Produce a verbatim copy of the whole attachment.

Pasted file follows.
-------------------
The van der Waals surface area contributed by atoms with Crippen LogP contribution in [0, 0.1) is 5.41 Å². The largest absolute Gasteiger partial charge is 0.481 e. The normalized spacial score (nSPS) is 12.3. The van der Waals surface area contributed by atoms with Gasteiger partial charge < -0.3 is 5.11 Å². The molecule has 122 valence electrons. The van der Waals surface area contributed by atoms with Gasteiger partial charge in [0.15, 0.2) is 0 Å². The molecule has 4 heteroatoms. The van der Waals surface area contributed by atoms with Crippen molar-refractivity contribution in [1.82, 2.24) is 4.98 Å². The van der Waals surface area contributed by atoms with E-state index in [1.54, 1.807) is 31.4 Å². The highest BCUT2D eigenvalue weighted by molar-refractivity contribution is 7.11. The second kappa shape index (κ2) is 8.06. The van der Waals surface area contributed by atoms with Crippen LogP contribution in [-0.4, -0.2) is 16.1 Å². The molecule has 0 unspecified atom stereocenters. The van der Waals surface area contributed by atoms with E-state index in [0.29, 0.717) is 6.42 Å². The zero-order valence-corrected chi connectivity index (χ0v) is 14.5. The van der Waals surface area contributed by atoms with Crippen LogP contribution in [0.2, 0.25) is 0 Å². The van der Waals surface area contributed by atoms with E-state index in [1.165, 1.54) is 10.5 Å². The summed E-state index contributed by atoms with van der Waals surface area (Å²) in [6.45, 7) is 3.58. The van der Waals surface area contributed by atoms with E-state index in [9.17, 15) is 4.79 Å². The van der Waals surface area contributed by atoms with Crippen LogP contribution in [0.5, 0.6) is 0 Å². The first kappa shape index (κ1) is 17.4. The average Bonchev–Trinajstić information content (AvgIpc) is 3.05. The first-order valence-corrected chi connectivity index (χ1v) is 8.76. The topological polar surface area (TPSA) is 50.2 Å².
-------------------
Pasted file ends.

The van der Waals surface area contributed by atoms with Crippen LogP contribution in [0, 0.1) is 5.41 Å². The largest absolute Gasteiger partial charge is 0.481 e. The normalized spacial score (nSPS) is 12.3. The van der Waals surface area contributed by atoms with Gasteiger partial charge < -0.3 is 5.11 Å². The molecule has 122 valence electrons. The van der Waals surface area contributed by atoms with Gasteiger partial charge in [0.15, 0.2) is 0 Å². The molecule has 4 heteroatoms. The van der Waals surface area contributed by atoms with Crippen molar-refractivity contribution in [1.82, 2.24) is 4.98 Å². The van der Waals surface area contributed by atoms with E-state index in [1.54, 1.807) is 31.4 Å². The highest BCUT2D eigenvalue weighted by molar-refractivity contribution is 7.11. The second kappa shape index (κ2) is 8.06. The van der Waals surface area contributed by atoms with Crippen LogP contribution in [-0.4, -0.2) is 16.1 Å². The molecule has 0 unspecified atom stereocenters. The van der Waals surface area contributed by atoms with E-state index in [0.29, 0.717) is 6.42 Å². The zero-order valence-corrected chi connectivity index (χ0v) is 14.5. The van der Waals surface area contributed by atoms with Crippen LogP contribution in [0.2, 0.25) is 0 Å². The van der Waals surface area contributed by atoms with E-state index in [1.165, 1.54) is 10.5 Å². The summed E-state index contributed by atoms with van der Waals surface area (Å²) in [6.45, 7) is 3.58. The van der Waals surface area contributed by atoms with E-state index in [9.17, 15) is 4.79 Å². The van der Waals surface area contributed by atoms with Crippen LogP contribution in [0.5, 0.6) is 0 Å². The first kappa shape index (κ1) is 17.4. The average Bonchev–Trinajstić information content (AvgIpc) is 3.05. The first-order valence-corrected chi connectivity index (χ1v) is 8.76. The topological polar surface area (TPSA) is 50.2 Å².